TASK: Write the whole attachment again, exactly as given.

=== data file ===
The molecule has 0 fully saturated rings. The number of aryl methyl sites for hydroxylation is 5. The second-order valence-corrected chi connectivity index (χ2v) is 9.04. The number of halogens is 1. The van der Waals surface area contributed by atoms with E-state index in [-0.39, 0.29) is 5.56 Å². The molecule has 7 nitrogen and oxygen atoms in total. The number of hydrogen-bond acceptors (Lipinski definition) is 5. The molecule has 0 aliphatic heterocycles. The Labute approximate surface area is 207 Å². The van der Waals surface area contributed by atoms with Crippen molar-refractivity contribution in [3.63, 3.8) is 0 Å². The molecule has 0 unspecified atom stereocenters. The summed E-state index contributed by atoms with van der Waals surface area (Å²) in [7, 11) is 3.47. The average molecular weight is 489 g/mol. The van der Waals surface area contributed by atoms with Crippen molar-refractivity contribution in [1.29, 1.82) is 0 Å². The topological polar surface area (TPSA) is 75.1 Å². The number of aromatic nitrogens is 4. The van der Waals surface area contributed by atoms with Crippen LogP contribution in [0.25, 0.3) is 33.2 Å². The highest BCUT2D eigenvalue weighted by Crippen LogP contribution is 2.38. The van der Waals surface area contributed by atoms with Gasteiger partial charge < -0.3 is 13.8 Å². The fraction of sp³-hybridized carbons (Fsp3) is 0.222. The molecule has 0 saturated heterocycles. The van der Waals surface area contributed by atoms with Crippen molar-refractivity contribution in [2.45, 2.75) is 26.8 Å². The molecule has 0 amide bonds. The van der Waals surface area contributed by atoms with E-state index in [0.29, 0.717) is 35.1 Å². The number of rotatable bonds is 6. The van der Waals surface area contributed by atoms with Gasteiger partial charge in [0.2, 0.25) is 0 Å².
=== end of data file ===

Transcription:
The molecule has 0 fully saturated rings. The number of aryl methyl sites for hydroxylation is 5. The second-order valence-corrected chi connectivity index (χ2v) is 9.04. The number of halogens is 1. The van der Waals surface area contributed by atoms with E-state index in [-0.39, 0.29) is 5.56 Å². The molecule has 7 nitrogen and oxygen atoms in total. The number of hydrogen-bond acceptors (Lipinski definition) is 5. The molecule has 0 aliphatic heterocycles. The Labute approximate surface area is 207 Å². The van der Waals surface area contributed by atoms with Crippen molar-refractivity contribution in [3.63, 3.8) is 0 Å². The molecule has 0 unspecified atom stereocenters. The summed E-state index contributed by atoms with van der Waals surface area (Å²) in [7, 11) is 3.47. The average molecular weight is 489 g/mol. The van der Waals surface area contributed by atoms with Crippen molar-refractivity contribution in [1.29, 1.82) is 0 Å². The topological polar surface area (TPSA) is 75.1 Å². The number of aromatic nitrogens is 4. The van der Waals surface area contributed by atoms with Crippen LogP contribution in [0.25, 0.3) is 33.2 Å². The highest BCUT2D eigenvalue weighted by Crippen LogP contribution is 2.38. The van der Waals surface area contributed by atoms with Gasteiger partial charge < -0.3 is 13.8 Å². The fraction of sp³-hybridized carbons (Fsp3) is 0.222. The molecule has 0 saturated heterocycles. The van der Waals surface area contributed by atoms with Crippen molar-refractivity contribution in [2.45, 2.75) is 26.8 Å². The molecule has 0 amide bonds. The van der Waals surface area contributed by atoms with E-state index in [0.29, 0.717) is 35.1 Å². The number of rotatable bonds is 6. The van der Waals surface area contributed by atoms with Gasteiger partial charge in [0.2, 0.25) is 0 Å².